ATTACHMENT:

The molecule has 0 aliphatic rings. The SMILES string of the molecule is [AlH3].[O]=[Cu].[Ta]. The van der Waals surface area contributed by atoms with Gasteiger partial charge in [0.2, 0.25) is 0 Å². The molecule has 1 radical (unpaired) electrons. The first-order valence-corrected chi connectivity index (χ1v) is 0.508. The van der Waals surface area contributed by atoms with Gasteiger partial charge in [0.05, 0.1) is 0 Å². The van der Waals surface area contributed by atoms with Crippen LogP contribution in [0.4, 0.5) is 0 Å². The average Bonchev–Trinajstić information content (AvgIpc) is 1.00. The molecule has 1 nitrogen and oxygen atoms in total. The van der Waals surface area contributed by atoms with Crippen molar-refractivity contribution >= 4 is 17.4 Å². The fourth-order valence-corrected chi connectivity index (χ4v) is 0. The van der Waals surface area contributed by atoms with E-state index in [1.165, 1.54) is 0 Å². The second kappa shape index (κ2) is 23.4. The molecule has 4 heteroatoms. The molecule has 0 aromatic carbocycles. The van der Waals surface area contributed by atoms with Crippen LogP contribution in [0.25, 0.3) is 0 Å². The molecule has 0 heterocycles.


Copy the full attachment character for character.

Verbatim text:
The molecule has 0 aliphatic rings. The SMILES string of the molecule is [AlH3].[O]=[Cu].[Ta]. The van der Waals surface area contributed by atoms with Gasteiger partial charge in [0.2, 0.25) is 0 Å². The molecule has 1 radical (unpaired) electrons. The first-order valence-corrected chi connectivity index (χ1v) is 0.508. The van der Waals surface area contributed by atoms with Gasteiger partial charge in [0.05, 0.1) is 0 Å². The van der Waals surface area contributed by atoms with Crippen LogP contribution in [0.4, 0.5) is 0 Å². The average Bonchev–Trinajstić information content (AvgIpc) is 1.00. The molecule has 1 nitrogen and oxygen atoms in total. The van der Waals surface area contributed by atoms with Crippen molar-refractivity contribution >= 4 is 17.4 Å². The fourth-order valence-corrected chi connectivity index (χ4v) is 0. The van der Waals surface area contributed by atoms with E-state index in [1.165, 1.54) is 0 Å². The second kappa shape index (κ2) is 23.4. The molecule has 4 heteroatoms. The molecule has 0 aromatic carbocycles. The van der Waals surface area contributed by atoms with Crippen LogP contribution in [0.25, 0.3) is 0 Å². The molecule has 0 heterocycles.